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Lee Ann Brown reads from Other Archer

I went over to Chelsea the other day to finally capture the irrepressible Lee Ann Brown. She and her husband Tony Torn live at Torn Page, a townhouse near 9th Avenue, the home of Tony’s parents, Rip Torn and Geraldine Page. Lee Ann and Tony have carried on the salon tradition of Tony’s parents hosting performances and poetry readings in what was formerly the living room where I now sat waiting for Lee Ann, my camera on its tripod ready to start recording. The sun was shining through the windows, a sunny day on 22nd Street, and the room was stuffy and hot, closed up because Lee Ann and Tony are about to move to England for a year, to Cambridge where Lee Ann’s going to teach. The room was spare, most everything put away, chairs stacked. If I didn’t capture Lee Ann today, it was going to be awhile before I had the chance again.

I waited. “Is she nervous about reading?” I thought, but when Lee Ann appeared I could see she had simply been getting reading for her performance, in the middle of all the packing, gave me a kiss, then turned on the air conditioner. “We will have to turn it off to record,” I told her. “Well, let’s cool you off a bit,” she said happily ready for anything, ready to go. It’s hard to believe, but I’ve known Lee Ann for thirty years now, from the time she arrived in New York, and began to work at Saint Marks—We say the Poetry Project nowadays, but it was the Church back then. A southern girl from Charlotte, raised on Protestant hymns, she naturally took to the church, coordinated readings there, and since then, has published many poets through her press, Tender Buttons, has had six books of poems published herself, and taught at Brown too.

Finally, the room cool, Lee Ann closed the curtains, light illuminating the edges, sat in her mother-in-law’s favorite chair, and read poems from her latest book, Other Archer, published by the University Press of Rouen and Le Havre in France, which documents her pregnancy and the birth of her first and only child, a teenager now. Lee Ann was easy to capture—we did it all in one take. She is a writer who writes wherever she is, at your apartment, at a party, at a poetry reading, she will stop and jot things down in the street, and her reading is a testament to that, an immediate present, the past with us, now. Like the air we breathe, which nobody notices, whether it’s her optimism that comes from her energy or her energy that comes from her optimism, Lee Ann Brown remains one of the important sources (and forces) of poetry in New York.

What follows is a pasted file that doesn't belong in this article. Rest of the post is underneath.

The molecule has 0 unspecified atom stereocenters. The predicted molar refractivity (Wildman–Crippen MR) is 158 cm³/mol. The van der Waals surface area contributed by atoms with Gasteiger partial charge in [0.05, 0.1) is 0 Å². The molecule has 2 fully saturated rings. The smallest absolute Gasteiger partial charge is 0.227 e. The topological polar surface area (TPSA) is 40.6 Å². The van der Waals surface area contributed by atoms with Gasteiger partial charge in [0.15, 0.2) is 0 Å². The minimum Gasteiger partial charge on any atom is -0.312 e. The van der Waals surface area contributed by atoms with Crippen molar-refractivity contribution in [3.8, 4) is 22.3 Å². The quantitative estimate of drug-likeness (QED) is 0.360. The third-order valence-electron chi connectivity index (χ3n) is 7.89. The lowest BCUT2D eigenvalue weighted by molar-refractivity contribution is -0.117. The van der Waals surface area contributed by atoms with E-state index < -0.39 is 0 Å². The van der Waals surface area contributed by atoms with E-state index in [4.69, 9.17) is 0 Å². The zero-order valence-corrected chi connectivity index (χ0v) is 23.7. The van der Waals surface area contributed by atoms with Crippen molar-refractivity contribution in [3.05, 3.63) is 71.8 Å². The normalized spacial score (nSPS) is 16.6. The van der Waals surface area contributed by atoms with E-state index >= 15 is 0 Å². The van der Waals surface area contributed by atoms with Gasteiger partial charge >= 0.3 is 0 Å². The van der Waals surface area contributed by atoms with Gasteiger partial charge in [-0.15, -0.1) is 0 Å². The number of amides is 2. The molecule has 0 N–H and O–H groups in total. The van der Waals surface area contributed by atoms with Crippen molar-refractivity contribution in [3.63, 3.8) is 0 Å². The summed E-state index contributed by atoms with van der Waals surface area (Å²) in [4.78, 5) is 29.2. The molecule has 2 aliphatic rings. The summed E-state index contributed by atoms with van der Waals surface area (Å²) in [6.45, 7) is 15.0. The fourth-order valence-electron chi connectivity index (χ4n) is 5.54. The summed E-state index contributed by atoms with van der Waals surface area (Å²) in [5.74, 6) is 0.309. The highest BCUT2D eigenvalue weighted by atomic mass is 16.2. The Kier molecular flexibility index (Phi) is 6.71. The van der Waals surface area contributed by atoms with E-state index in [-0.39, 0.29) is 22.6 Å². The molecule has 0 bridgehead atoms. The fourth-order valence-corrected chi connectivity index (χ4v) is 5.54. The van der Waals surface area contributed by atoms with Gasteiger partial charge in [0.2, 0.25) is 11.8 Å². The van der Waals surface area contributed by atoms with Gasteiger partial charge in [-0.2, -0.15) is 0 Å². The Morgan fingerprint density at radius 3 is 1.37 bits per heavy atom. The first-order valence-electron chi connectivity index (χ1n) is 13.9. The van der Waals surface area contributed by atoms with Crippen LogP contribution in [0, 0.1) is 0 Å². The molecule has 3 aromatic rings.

You can check out her press, Tender Buttons, here:


I have typed out four poems that Lee Ann doesn’t read. I like all the poems and simply opened to a page and started typing because each fits perfectly. Enjoy.


I stayed in Sylvia and Ted’s room
At Yaddo—two single beds
Side by side
One nearer the the 50s bathroom
I slept in both
to make sure I slept in hers
The adjoining study was Ted’s
while Sylvia’s low ceilinged and hot
was no one’s upstairs.

The Barbie Polaroid was all I had
to document I did this
So here are the frames in words
Strangely apropos

When I crossed the Atlantic at 18
I counted on my fingers the months
Between Sylvia’s suicide
and my birth
and deduced I must have received
the part of her
that needed to live a happy life


after Cocteau

Beast is lapping the milk
it turns me on

I am showing him rose of my heart
I am showing him rose of my cunt

Every nightChaque soir

he has the flat face of a lion
ready to lion his food

Beast when you lap your milk like an animal
I know I am living
behind the wall of roses and thorns
safe from Father and from the Prince

When you’re like that
Fresh from the kill
Don’t run from me


Sheaves of wheat in cement relief
Supply the beauties of Archer Ave.

Past the scaffolded brick church spire
We turn on the vacant corner lot

Through winds worthy of Hopkins (Gerard M.)
New words—Alexus—Everything must go

“Include everything in poetry”
Even the things you think re nothing

Like the way the new white snowflake
Decoration waves its wild tentacles
against the high blue sky

loop and angle
Black grffiti palimpsests the
yellow official sign of Danger
in bus stairwell

She stares at me unsmiing
with cold North face
Notices me writing but says nothing
with her eye

The corner lot I used to chart or cheat in its “vacancies”
Configures new blown trash and walk through paths
Subjected to random search

Has grown a mouth of gravel
Constructed in a cone
Surrounded by temporary fence
Of blue nailed board

Now on Roti Avenue
Cutlery and Wang Quai

Amalgam of chairs
Jammaica Island Center


2 beams of light towers

The Ferry

Pregnant I steered across

No that was after

Baby boom after the towers fell

The shock that it all might be over

Do it now or not at all

Everyone make love to their Bereft and go

How many children died that day

What were children doing in the WTC

Rip Torn and Geraldine Page

All of Lee Ann Brown’s books can be found here:


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